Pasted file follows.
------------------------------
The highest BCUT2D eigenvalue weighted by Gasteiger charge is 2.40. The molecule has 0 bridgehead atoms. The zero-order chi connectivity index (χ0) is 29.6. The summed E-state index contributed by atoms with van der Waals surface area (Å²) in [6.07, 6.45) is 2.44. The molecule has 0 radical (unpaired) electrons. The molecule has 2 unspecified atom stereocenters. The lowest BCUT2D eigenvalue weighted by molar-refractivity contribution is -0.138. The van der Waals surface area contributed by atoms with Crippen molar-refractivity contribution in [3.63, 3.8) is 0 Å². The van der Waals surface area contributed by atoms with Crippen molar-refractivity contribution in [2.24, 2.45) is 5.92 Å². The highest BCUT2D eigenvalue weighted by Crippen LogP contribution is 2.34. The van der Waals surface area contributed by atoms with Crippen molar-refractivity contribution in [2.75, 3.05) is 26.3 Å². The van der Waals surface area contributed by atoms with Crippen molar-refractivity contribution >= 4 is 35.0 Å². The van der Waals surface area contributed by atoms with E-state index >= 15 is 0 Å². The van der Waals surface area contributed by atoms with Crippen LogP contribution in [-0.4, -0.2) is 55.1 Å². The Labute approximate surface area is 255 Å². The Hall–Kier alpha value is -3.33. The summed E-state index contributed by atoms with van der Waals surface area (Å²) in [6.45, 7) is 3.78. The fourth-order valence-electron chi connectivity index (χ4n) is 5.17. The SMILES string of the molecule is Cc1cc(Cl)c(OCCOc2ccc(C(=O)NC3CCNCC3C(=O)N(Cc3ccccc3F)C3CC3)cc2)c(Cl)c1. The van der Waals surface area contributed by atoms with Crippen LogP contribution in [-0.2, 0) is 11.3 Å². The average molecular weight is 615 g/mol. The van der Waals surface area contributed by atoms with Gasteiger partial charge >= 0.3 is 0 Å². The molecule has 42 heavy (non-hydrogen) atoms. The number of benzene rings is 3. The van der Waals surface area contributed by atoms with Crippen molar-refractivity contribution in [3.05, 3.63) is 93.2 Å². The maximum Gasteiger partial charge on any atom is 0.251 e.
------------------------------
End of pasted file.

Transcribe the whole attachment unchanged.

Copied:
The highest BCUT2D eigenvalue weighted by Gasteiger charge is 2.40. The molecule has 0 bridgehead atoms. The zero-order chi connectivity index (χ0) is 29.6. The summed E-state index contributed by atoms with van der Waals surface area (Å²) in [6.07, 6.45) is 2.44. The molecule has 0 radical (unpaired) electrons. The molecule has 2 unspecified atom stereocenters. The lowest BCUT2D eigenvalue weighted by molar-refractivity contribution is -0.138. The van der Waals surface area contributed by atoms with Crippen molar-refractivity contribution in [3.63, 3.8) is 0 Å². The van der Waals surface area contributed by atoms with Crippen molar-refractivity contribution in [2.24, 2.45) is 5.92 Å². The highest BCUT2D eigenvalue weighted by Crippen LogP contribution is 2.34. The van der Waals surface area contributed by atoms with Crippen molar-refractivity contribution in [2.75, 3.05) is 26.3 Å². The van der Waals surface area contributed by atoms with Crippen molar-refractivity contribution >= 4 is 35.0 Å². The van der Waals surface area contributed by atoms with E-state index >= 15 is 0 Å². The van der Waals surface area contributed by atoms with Crippen LogP contribution in [-0.4, -0.2) is 55.1 Å². The Labute approximate surface area is 255 Å². The Hall–Kier alpha value is -3.33. The summed E-state index contributed by atoms with van der Waals surface area (Å²) in [6.45, 7) is 3.78. The fourth-order valence-electron chi connectivity index (χ4n) is 5.17. The SMILES string of the molecule is Cc1cc(Cl)c(OCCOc2ccc(C(=O)NC3CCNCC3C(=O)N(Cc3ccccc3F)C3CC3)cc2)c(Cl)c1. The van der Waals surface area contributed by atoms with Crippen LogP contribution in [-0.2, 0) is 11.3 Å². The average molecular weight is 615 g/mol. The van der Waals surface area contributed by atoms with Gasteiger partial charge >= 0.3 is 0 Å². The molecule has 42 heavy (non-hydrogen) atoms. The number of benzene rings is 3. The van der Waals surface area contributed by atoms with Crippen molar-refractivity contribution in [3.05, 3.63) is 93.2 Å². The maximum Gasteiger partial charge on any atom is 0.251 e.